• I used to live around Bernal, right at the foot of Starvation Peak. Cleofes Ortiz was my landlord, friend and neighbor. I lived there for several years in the ‘70s, had owned property in the area and was currently hoping to find a nice parcel to build a passive solar adobe. My wife and I looked at a few properties in the Blanchard area and would have bought a charming eight-acre site we like until we learned of the proposed wind farm in Rowe Mesa.

  • thumb UP for ... AN EXTENSIVE RESUME. Roberto Rios starts Monday as the new executive director for the Las Vegas-San Miguel Economic Development Corp. His resume in economic development and business goes back more than three decades, having held high-level positions in promoting development in both New Mexico and Arizona. He has quite an impressive resume, and we’re glad that he’s chosen Las Vegas as his next challenge.

  • COPENHAGEN, DENMARK — What exactly is an expiration date? Much after the fact, I pondered that question following a hassling by a usually-friendly staff of customs-passport inspectors at the airport in Copenhagen, Denmark.

    This is our third trip here. Our passports, acquired in June 1999, show proof of our visits to this area twice before, in 2006, 2008 and this year. The policy is for each visitor landing at Kastrup International to furnish proof of residency.

  • When we elected Obama we voted for change. Before he could take office, our economy collapsed, caused by the greed of bankers and corporations, their influence on policies, their tax havens abroad and their unashamed drive to enrich themselves at the expense of the well-being of the majority of us. Our voices had been silenced by the power of their wealth.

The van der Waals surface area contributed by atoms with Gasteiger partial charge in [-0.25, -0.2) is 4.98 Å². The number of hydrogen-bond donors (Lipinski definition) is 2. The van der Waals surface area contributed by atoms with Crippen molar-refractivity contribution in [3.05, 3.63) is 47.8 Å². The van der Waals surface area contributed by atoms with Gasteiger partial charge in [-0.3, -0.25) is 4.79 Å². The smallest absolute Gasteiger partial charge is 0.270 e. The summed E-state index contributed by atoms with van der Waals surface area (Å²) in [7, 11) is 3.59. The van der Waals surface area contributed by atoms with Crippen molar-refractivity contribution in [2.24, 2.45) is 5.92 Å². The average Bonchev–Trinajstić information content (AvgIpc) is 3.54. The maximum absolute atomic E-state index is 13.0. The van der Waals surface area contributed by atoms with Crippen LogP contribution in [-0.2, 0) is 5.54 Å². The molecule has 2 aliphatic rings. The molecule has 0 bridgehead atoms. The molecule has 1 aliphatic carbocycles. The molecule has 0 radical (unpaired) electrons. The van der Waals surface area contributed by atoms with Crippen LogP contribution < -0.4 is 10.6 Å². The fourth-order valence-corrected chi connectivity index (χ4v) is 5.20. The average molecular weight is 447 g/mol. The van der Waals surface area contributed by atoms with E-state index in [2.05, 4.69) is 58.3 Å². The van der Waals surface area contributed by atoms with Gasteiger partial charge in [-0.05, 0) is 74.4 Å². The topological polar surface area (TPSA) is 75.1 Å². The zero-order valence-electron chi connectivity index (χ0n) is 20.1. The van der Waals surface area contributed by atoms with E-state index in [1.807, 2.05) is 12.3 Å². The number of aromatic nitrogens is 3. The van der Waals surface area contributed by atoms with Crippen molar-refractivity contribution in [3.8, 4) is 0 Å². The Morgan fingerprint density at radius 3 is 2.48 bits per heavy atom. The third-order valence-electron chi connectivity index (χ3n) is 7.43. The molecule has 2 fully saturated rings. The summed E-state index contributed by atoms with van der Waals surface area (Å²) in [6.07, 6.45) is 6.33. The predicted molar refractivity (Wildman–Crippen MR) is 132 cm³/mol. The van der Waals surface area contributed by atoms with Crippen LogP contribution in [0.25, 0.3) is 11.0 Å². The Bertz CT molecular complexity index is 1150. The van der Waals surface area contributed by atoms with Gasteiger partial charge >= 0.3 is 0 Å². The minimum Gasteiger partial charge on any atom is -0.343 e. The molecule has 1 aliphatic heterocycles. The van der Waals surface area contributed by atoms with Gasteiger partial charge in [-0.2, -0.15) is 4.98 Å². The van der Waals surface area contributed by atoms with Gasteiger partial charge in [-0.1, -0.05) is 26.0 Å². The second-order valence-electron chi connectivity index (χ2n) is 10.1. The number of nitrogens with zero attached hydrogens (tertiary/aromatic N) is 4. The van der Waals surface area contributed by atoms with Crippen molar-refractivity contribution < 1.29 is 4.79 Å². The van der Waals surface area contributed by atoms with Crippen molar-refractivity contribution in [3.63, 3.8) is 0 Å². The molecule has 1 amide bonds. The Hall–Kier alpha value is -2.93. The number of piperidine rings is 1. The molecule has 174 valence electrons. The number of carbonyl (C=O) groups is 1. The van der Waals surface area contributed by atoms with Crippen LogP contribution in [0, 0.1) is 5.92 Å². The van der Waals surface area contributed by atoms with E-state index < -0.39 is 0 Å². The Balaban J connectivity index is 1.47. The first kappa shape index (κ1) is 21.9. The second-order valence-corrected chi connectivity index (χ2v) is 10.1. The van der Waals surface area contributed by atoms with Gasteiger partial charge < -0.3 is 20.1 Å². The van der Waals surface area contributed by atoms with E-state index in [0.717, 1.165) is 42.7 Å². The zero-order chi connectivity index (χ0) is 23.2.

• Last week in this space, we encouraged authorities to seek an independent investigation into allegations against Las Vegas police Officer Martin Salazar.

    Unbeknownst to us, District Attorney Richard Flores had already decided to do just that. We commend him for taking this step.

    Earlier this year, three jailers at the San Miguel County Detention Center reported that Salazar had threatened to hurt a woman he had taken into custody, 52-year-old Bernadette Varela. Other jailers filed reports indicating that Varela alleged she had been injured by Salazar.

  • So where is all the crime occurring in our community? I recently obtained a copy of a Police Department report that shows the number of reports for each of the city’s four wards.

    For 2008, Ward 3 topped all the others in the combined number of crime reports. Ward 3 consists of the city’s southeast quadrant, including the New Town historic district, the Railroad district, and Sixth, Seventh and Eighth streets. This ward had 981 reports last year, followed by Ward 4, the southwest quadrant, at 828.